Hanoi's Old Quarter Over Almost 100 Years
- on Sep 10, 2020       By: BN
You can find the same places, same alleys and same trees shared by generations residing in Hanoi's Old Quarter for nearly a century. The photos bring us to a course steeped in history. Despite such a stirred physiognomy, Hang Bo, Hang Bac, Hang Ma, Hang Thung… are still there to tell the story of the 36 corporations of Hanoi.
The junction between Hang Khay and Dinh Tien Hoang Streets on the shore of Hoan Kiem Lake (the Sword restored). Top photo was taken circa the 1920s, 1930s.
Opposite Hoan Kiem Lake, the Hanoi International Post Building is located at the crossroads of Dinh Tien Hoang and Dinh Le Streets.
Cau Go Street, called at the time "Street of a wood bridge", still keeps its name. Found in the heart of the old quarter of Hanoi and a one-way street, it was a place to eat for learners who stayed nearby.
Located in Trang Tien Street, the Cong Nhan or Workers Cinema was both theatre and cinema. Originally named "Cinema Palace", this building was built by the French in 1917 and completed in 1920. Based on the French classical architectural style, its appearance was intended to become the most prestigious of its kind in Indochina. With the recapture of Hanoi by the French in 1947, the place was renamed "Eden" and then "Workers" since 1954.
The junction of Hang Bac or street of silver and Hang Dao or street of silk at the time. The tram connecting Hoan Kiem Lake to Hang Dau Street Garden. Traces of this can only be seen in the pictures today. At the end of 100 years, Hang Bac Street maintains its activity while Hang Dao Street is crowded with clothing stores.
At the crossroads of Ma May and Hang Bac Streets. Ma May takes the origin of two names, Hang Ma in the South, and Hang May in the North. Hang Ma Street was specialised in making votive objects. Hang May Street manufactured goods in sedge and papyrus fibre. We can find hotels of all kinds, travel agencies, restaurants and other tourist businesses that rub shoulders in this neighbourhood. The photo above was taken during the 1910s.
The Vietnam History Museum is located at 1 Trang Tien Street. Founded on 3/9/1958, this building is inherited from the Louis Finot Museum, built by the French in 1929 and opened to the public in 1932. It brought together antiques collected from all over the Indochina region. Designed in 1925 by architects C. Batteur and E. Hebrard, the museum is a great example of the Indochinese architectural style. The photo above was taken during the 1920s.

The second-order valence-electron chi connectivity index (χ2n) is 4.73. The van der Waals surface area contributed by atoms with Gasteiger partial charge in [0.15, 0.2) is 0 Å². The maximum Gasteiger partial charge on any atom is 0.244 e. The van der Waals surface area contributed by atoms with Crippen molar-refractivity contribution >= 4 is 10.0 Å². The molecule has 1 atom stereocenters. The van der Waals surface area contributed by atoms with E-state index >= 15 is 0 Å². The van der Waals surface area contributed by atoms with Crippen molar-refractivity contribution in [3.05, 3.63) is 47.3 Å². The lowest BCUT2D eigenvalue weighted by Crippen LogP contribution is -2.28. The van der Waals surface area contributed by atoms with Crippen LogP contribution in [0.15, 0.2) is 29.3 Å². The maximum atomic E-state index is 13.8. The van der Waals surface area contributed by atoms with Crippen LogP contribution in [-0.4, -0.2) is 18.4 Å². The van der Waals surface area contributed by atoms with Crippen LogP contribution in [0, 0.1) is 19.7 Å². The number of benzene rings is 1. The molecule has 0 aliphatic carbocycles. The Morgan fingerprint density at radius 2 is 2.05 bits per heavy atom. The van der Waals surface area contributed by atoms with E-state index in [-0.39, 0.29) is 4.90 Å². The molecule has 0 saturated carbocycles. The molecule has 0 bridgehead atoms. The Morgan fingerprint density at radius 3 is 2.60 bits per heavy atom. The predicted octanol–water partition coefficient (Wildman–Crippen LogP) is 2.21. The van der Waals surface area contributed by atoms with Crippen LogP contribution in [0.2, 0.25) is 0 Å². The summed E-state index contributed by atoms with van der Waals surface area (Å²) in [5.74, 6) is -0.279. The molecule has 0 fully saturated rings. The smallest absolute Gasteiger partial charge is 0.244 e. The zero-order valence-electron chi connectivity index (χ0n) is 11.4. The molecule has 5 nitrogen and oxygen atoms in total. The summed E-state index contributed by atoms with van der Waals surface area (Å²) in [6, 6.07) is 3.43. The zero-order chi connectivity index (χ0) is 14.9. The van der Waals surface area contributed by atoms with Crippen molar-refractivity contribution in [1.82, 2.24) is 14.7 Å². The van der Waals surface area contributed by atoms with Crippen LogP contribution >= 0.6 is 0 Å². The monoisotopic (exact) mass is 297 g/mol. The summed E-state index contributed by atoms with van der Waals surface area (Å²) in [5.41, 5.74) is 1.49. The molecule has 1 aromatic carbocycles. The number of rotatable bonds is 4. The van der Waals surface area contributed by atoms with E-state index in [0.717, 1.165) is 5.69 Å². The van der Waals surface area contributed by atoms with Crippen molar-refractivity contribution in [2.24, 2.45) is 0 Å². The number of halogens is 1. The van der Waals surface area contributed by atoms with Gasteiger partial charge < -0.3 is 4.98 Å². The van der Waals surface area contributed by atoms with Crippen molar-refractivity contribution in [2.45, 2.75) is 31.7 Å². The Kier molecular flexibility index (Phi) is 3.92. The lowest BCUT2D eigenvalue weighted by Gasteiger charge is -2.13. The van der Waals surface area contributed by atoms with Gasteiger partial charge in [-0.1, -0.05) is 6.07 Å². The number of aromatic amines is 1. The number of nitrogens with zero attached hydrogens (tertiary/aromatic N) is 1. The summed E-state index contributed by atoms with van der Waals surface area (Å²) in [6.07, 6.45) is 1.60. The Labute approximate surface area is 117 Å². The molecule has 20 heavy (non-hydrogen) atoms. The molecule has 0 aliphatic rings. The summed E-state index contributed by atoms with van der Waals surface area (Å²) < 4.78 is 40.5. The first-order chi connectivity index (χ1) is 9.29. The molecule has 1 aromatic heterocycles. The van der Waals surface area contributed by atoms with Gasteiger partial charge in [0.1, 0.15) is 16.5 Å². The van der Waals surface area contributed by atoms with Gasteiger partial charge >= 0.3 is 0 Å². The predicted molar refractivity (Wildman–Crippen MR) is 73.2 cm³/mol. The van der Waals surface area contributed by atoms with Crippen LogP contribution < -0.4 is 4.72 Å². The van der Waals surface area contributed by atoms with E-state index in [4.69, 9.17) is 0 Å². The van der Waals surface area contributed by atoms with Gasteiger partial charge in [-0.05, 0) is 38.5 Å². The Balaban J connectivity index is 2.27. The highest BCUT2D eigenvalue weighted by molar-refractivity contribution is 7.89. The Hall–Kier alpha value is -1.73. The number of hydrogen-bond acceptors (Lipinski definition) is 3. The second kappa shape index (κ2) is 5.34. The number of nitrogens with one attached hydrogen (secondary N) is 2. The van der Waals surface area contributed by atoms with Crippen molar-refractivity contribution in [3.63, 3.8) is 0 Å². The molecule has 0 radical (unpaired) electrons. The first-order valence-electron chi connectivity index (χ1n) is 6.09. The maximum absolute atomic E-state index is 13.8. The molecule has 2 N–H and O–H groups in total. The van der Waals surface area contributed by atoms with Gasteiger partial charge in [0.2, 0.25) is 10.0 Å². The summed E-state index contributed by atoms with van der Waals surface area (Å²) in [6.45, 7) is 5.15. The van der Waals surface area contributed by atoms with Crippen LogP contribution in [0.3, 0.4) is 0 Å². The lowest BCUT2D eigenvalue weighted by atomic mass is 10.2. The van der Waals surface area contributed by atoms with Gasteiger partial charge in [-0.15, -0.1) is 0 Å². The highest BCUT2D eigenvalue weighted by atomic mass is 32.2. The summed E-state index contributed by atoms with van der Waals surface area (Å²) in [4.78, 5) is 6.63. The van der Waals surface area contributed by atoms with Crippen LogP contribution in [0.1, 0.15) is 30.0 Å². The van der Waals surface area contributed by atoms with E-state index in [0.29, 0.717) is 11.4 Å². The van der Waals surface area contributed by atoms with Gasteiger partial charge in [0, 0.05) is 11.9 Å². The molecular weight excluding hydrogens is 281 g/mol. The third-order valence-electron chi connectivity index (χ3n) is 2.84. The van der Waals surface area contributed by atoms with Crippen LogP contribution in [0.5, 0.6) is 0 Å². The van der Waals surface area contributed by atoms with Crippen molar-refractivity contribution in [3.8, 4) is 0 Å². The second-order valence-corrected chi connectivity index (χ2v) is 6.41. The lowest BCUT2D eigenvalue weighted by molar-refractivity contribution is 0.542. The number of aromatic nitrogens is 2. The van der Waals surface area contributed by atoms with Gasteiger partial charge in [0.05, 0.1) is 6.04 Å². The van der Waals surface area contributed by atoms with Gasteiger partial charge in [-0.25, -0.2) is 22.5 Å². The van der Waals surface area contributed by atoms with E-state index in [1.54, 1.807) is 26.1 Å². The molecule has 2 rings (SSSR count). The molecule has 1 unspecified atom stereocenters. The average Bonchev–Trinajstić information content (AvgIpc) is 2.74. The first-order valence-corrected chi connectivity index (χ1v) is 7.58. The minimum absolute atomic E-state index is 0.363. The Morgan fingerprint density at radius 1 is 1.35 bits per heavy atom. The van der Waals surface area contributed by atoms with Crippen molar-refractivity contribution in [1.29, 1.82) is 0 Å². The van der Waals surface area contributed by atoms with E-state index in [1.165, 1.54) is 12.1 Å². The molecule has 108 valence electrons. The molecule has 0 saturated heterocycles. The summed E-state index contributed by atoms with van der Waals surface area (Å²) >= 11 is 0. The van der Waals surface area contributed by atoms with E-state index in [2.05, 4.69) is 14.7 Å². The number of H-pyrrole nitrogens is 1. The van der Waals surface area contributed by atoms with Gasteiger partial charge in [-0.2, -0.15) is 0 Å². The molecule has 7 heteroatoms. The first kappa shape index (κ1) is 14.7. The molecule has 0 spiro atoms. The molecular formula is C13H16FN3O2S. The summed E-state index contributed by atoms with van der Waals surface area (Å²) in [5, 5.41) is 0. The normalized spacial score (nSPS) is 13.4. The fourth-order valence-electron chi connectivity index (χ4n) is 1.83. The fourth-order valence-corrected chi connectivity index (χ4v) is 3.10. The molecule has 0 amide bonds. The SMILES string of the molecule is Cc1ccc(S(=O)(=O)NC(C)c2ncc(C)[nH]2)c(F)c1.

The intersection between Hang Tre and Hang Thung streets, Ly Thai To district, Hoan Kiem district. The photo above was taken in 1940.
Dinh Tien Hoang Street at the intersection of Trang Tien Street and Hang Khay Street. Known as "street of the lake" in the late 19th century, it stretches from Trang Tien Street to the temple of Ba Kieu. Since the Liberation of the capital of Vietnam in 1954, it is called Dinh Tien Hoang to recall the first emperor who reports victory in the fight against the 12 enemy troops from the North. The photo above was taken in 1972.
Hoan Kiem Lake Shore Tram Station, the present-day public bus and open-top bus station. Established in Dong Kinh Nghia Thuc Boulevard or Place Négrier at the time, the place is a major meeting place for residents and passengers, yesterday and today. The top photo was taken in 1980.
Part of the Basket Street which has designated the Hang Bo Street since 1945. It was the corporation of bamboo goods of all types, baskets, carts... which have been absent for decades. The photo above was taken in 1950.
The crossroads of Dong Xuan and Hang Ma Streets. It was after the Revolution of 1945 that "Rice Street" became Dong Xuan. The top photo was taken in 1980.
Le Phung Hieu Street with the trenches installed on the sidewalks in front of the Sofitel Metropole Hotel in Hanoi. Bomb shelters were present in the majority of Hanoi streets during the period 1965 - 1972. The photo above was taken in 1967.
An exit from the Paul Doumer Bridge or the current Long Bien Bridge found in Bo Song Street (river bank) which connects Long Bien Quays and Hang Muoi Street (Salt Street). The photo above was taken in 1940 by Harrison Forman.
Hoan Kiem Lake seen from Hang Khay Street. The photo above was taken in 1967.
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